1. Tell the linker that these variables should later on have a location in RAM, but initial values should go to a separate region in the firmware file (which goes to the FLASH memory)
  2. Add a step in the startup code that copies the stored initial values from FLASH to their respective location in RAM

Fortunately, it’s quite easy to tell the linker to do the first thing using a special markup in the linker script (which is, by the way, more of a list of rules than a script). The second step has to be done by ourselves, it adds four lines of code to the bootstrap() function in startup.c. But how does the bootstrap code know what to copy from where to where? Nice trick: We intentionally import symbols that are not exported anywhere else in the code. Usually, this would cause a linker error, unless we tell the linker to export these symbols itself. That’s exactly what we do.

Linker scripts can be slightly confusing to read. For readability, all input segments names (stuff classified by the compiler) start with a dot. Output segments (stuff ordered by the linker) don’t start with a dot (at least that’s how we did it) – plus there are now some comments in the linker script (lpc1343.ld).

By default, gcc classifies it output using the following names (don’t ask why, it’s just convention):

  • .text : compiled code. This can go into FLASH (if you want to build self-modifying code, you have to copy it to RAM first)
  • .rodata: globals and static variables declared as const. Since their contents cannot be modified, they can also go into FLASH
  • .data: non-const globals and static variables that are initialized to a value other than zero: These need to be linked to RAM, but we need to store their initial values in a mirror region in FLASH.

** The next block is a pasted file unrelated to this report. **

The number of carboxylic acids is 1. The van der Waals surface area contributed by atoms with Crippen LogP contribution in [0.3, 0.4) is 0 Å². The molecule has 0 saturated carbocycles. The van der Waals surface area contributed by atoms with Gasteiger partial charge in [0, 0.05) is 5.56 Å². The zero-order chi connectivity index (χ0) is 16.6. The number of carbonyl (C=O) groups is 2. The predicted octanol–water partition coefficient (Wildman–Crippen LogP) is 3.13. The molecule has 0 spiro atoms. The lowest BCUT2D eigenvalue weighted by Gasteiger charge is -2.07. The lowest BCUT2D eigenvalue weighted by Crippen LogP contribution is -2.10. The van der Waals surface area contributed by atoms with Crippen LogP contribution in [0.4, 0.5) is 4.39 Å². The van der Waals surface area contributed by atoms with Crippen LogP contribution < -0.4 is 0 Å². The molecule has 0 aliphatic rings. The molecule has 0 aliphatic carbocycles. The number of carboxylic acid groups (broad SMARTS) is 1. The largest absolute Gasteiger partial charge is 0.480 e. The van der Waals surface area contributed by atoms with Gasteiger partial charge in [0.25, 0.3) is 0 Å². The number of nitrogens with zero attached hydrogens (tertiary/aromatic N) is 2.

• .bss: non-const globals and static variables that are either initialized to zero or not initialized (which defaults to zero): These need to be linked to RAM, but we don’t need to store their initial values (they are all zero, so there’s no need to waste FLASH memory). The startup code just needs to clear the corresponding RAM region to zeroes.

In addition, we declare a special segment “.vectors” in startup.c, which only contains the vector table (initial stack pointer, start address of the bootstrap code and default addresses of interrupt and fault handlers). The Cortex M3 expects this table to start at memory location 0x0 to properly launch into our code. We use this dedicated segment to ensure that the linker puts it to the right place.

Just for completeness, here’s the rest of the bootstrap story:

The linker will write its results into an .obj file, containing all necessary information. After the linker is done, objcopy will extract a “memory dump” of the linker results – the contents of the .hex file is exactly what should be in the microcontroller’s FLASH memory, starting at address 0x0. One last step is missing: Our specific microcontroller expects a valid checksum to accept the firmware file. There’s an entry in the vector table left empty for this value. The `checksum` tool will calculate the correct value and modify the value in the .bin file.

When flashing, this binary data is written into the microcontroller’s flash memory. Later at runtime, after the controller hardware has finished its internal setup, it initializes the stack pointer (with the value at address 0, part of the vector table) and jumps into our bootstrap code (whose address is stored at memory location 4 – also part of the vector table). Once in software land, we can do the copy trick described above, do some more common initialization (for example, enabling the external quartz oscillator and some basic peripherals) and call main(), which is the starting point of the actual application.

As you see, there are quite a couple of components involved, but no dark magic at all.

Posted in SDK.